Projects that inspire us at the Information is Beautiful Awards 2022

Noémie Fortin-Brunet
December 15, 2022

After a two-year hiatus, the Information is Beautiful Awards were held in November in Washington DC. It was a rare opportunity to meet and connect with dataviz practitioners from all over the world at the ceremony. Winning a gold award was icing on the cake.

Moreover, the entry showcase surfaced a plethora of projects we wouldn’t have seen otherwise. It is a goldmine and will stay high on our inspiration list. Here are a few favorites selected by our team.

Gender & Language

Minami Funakoshi | Graphics and development
Sam Granados | Illustrations
Jon McClure and Sara Ledwith | Editing

✨ Estelle says: “How do we talk about ourselves when the words don’t exist to name the gender we ascribe to ourselves? This poetic and beautiful scrollytelling shows how language can be problematic for people whose gender does not fit into the rigid binarity of masculine/feminine.”

Western Monarch Butterfly Population Decline

Dipika Kadaba

✨ Celia says: “No need to run the animation twice to get the gist and the sense of solitude of the two remaining butterflies in 2020. They are not dots but monarchs flying in the vastness of the California coastline. It’s beautiful and it goes straight to the heart.”

Data Beyond Vision

Rebecca Sutton Koeser | Project Lead, 3D Modeling and Printing Lead
Gissoo Doroudian | Researcher and Prototyper, Weaving Lead
Nick Budak | Researcher and Prototyper, Origami Lead
Xinyi Li | Researcher and Prototyper, Kirigami Lead

✨ Timour says: “As someone who struggles with certain senses, I am thrilled to see the field of information design continuously experiment with new mediums that can bring clarity and insight in clever and elegant ways.”

Ilumeo Projetos

Flávia Marinho | Lead infovis designer
Otávio Burin | Lead infovis designer
Ariel Tonglet | Web developer
Victor Tourais | Assistant Designer 

✨ Marie-Blanche says: “In this beautiful visualization, Datadot Estudio has compiled all the projects carried out by the Iluméo company since its inception in 2012. This achievement represents a tour de force on the part of the studio for several reasons. The amount of information and its complexity are simplified through the use of a clear graphic which takes the form of a hyperbolic tree. As for the interactivity, it allows us to enter in depth in the information. Finally, the aesthetics developed are engaging for an enriching user experience.”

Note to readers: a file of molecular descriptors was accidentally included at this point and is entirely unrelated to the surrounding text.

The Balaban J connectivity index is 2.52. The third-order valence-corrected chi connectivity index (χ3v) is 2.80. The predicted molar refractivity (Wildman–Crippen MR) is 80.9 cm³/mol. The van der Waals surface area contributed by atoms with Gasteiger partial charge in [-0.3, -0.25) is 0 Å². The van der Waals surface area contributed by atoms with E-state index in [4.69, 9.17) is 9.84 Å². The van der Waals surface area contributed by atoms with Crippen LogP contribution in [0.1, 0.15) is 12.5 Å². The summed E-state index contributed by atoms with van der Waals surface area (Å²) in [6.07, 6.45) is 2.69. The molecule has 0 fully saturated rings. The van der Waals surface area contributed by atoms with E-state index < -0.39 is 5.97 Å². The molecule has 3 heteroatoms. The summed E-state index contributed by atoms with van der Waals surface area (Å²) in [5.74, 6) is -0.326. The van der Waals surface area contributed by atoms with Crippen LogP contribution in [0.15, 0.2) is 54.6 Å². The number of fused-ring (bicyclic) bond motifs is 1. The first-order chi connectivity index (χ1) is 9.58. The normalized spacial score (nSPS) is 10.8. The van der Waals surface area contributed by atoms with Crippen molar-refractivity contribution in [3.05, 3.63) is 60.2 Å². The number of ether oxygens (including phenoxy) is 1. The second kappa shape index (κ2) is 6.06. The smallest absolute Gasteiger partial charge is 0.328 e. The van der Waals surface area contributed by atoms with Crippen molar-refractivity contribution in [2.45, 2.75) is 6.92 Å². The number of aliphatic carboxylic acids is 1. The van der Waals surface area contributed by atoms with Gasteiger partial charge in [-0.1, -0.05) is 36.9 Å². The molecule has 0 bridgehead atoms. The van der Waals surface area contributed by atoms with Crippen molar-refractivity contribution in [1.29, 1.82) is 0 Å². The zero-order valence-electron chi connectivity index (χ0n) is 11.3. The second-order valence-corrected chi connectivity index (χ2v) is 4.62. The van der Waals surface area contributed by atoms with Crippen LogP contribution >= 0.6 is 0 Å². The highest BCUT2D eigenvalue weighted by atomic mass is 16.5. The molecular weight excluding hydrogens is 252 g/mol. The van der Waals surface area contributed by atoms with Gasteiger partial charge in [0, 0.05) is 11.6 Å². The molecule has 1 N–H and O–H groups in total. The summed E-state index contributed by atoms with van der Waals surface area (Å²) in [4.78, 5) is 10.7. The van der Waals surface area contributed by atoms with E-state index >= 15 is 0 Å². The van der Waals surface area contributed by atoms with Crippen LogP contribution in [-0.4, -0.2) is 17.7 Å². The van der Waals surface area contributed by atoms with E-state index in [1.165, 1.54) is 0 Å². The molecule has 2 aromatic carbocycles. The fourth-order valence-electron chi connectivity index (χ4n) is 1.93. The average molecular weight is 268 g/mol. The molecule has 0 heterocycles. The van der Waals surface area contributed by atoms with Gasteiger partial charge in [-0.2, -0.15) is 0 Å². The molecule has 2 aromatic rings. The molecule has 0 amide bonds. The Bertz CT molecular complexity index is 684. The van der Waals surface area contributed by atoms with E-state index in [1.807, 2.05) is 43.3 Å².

New normal: How far is safe enough?

Samuel Granados
Jon McClure, Tiffany Wu, and Simon Scarr | Editing
Maryanne Murray | Additional work

✨ Patricia says: “As someone who has trouble imagining things in 3-D, I really appreciated how this piece used visualization and illustration to explain COVID-19 in physical spaces in a clear and tangible way. It covers complex topics like risk, cultural contexts, and public health knowledge, all while keeping it approachable, relatable– and beautiful, of course! It’s still very relevant today.”

Shifting smoke

Marco Hernandez
Manas Sharma
Simon Scarr
Katy Daigle

✨ Noémie says: “Shifting smoke describes the impact of forest fires on the atmosphere in a concise but detailed manner. Despite the wide variety of visual elements – static and animated visualizations, illustration, satellite images, photos and videos – the article is visually coherent thanks to an ultra-minimalist palette. I was blown away by this cross-sectional visualization of the atmosphere, where you instantly understand the extreme nature of the 2020 wildfires.”

Life under curfew

Stephen Kinuthia Mwangi
Antony Adoyo
Happi Olal 
Richie Uchenna | Data analyst
Frenny Jowi | Journalist
Surasti Puri | Designer
Evelina Judeikyte 

✨ Francis says: “This project has it all. There is a social cause, there is wide community engagement and impact, the parallel coordinates visual is both expert level and accessible, it has an interactive website, pictures and videos, and it’s in Kenya.”

Cut short

Alyssa Fowers and Leslie Shapiro | Reporting
Kate Rabinowitz and Ann Gerhart | Editing
Frances Moody | Copyediting

✨ Julian says: “This project communicates effectively the human cost of Covid-19, driving home the loss and sadness caused by each death.Visualizing the human cost of disasters is difficult. This project showcases that cost and highlights the loss while remaining respectful.

Noémie Fortin-Brunet

Noémie Fortin-Brunet

Noémie Fortin-Brunet is a coordinator for Voilà:, an information design studio specialized in sustainable development.

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